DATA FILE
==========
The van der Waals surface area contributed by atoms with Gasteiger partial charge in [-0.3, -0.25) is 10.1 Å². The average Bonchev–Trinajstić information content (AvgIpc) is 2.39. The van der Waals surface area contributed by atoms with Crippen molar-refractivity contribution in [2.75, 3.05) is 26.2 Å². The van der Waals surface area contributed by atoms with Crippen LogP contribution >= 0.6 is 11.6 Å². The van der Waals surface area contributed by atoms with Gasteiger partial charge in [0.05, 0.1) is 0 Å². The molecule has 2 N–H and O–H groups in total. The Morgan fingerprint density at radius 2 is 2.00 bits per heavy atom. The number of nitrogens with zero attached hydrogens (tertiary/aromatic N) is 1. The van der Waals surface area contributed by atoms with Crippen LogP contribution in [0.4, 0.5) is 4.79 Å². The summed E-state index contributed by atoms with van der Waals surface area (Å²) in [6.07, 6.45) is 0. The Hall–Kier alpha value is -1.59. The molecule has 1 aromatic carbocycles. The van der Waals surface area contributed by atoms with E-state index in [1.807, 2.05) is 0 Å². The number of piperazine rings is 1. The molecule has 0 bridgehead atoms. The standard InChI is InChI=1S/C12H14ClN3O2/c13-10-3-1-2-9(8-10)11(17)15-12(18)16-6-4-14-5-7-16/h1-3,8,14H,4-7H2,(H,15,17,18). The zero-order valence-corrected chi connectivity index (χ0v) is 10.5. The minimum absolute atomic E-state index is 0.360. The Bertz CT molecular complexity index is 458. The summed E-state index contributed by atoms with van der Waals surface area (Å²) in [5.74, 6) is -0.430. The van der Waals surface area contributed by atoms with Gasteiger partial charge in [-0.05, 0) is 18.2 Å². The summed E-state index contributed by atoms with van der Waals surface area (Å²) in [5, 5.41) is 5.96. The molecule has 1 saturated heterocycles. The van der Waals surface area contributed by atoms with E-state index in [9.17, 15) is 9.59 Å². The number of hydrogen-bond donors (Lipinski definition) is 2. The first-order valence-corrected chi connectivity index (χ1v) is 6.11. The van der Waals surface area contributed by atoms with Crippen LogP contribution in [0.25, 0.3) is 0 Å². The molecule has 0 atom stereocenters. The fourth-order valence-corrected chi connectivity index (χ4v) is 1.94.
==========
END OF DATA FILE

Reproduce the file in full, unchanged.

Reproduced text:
The van der Waals surface area contributed by atoms with Gasteiger partial charge in [-0.3, -0.25) is 10.1 Å². The average Bonchev–Trinajstić information content (AvgIpc) is 2.39. The van der Waals surface area contributed by atoms with Crippen molar-refractivity contribution in [2.75, 3.05) is 26.2 Å². The van der Waals surface area contributed by atoms with Crippen LogP contribution >= 0.6 is 11.6 Å². The van der Waals surface area contributed by atoms with Gasteiger partial charge in [0.05, 0.1) is 0 Å². The molecule has 2 N–H and O–H groups in total. The Morgan fingerprint density at radius 2 is 2.00 bits per heavy atom. The number of nitrogens with zero attached hydrogens (tertiary/aromatic N) is 1. The van der Waals surface area contributed by atoms with Crippen LogP contribution in [0.4, 0.5) is 4.79 Å². The summed E-state index contributed by atoms with van der Waals surface area (Å²) in [6.07, 6.45) is 0. The Hall–Kier alpha value is -1.59. The molecule has 1 aromatic carbocycles. The van der Waals surface area contributed by atoms with E-state index in [1.807, 2.05) is 0 Å². The number of piperazine rings is 1. The molecule has 0 bridgehead atoms. The standard InChI is InChI=1S/C12H14ClN3O2/c13-10-3-1-2-9(8-10)11(17)15-12(18)16-6-4-14-5-7-16/h1-3,8,14H,4-7H2,(H,15,17,18). The zero-order valence-corrected chi connectivity index (χ0v) is 10.5. The minimum absolute atomic E-state index is 0.360. The Bertz CT molecular complexity index is 458. The summed E-state index contributed by atoms with van der Waals surface area (Å²) in [5.74, 6) is -0.430. The van der Waals surface area contributed by atoms with Gasteiger partial charge in [-0.05, 0) is 18.2 Å². The summed E-state index contributed by atoms with van der Waals surface area (Å²) in [5, 5.41) is 5.96. The molecule has 1 saturated heterocycles. The van der Waals surface area contributed by atoms with E-state index in [9.17, 15) is 9.59 Å². The number of hydrogen-bond donors (Lipinski definition) is 2. The first-order valence-corrected chi connectivity index (χ1v) is 6.11. The van der Waals surface area contributed by atoms with Crippen LogP contribution in [0.25, 0.3) is 0 Å². The molecule has 0 atom stereocenters. The fourth-order valence-corrected chi connectivity index (χ4v) is 1.94.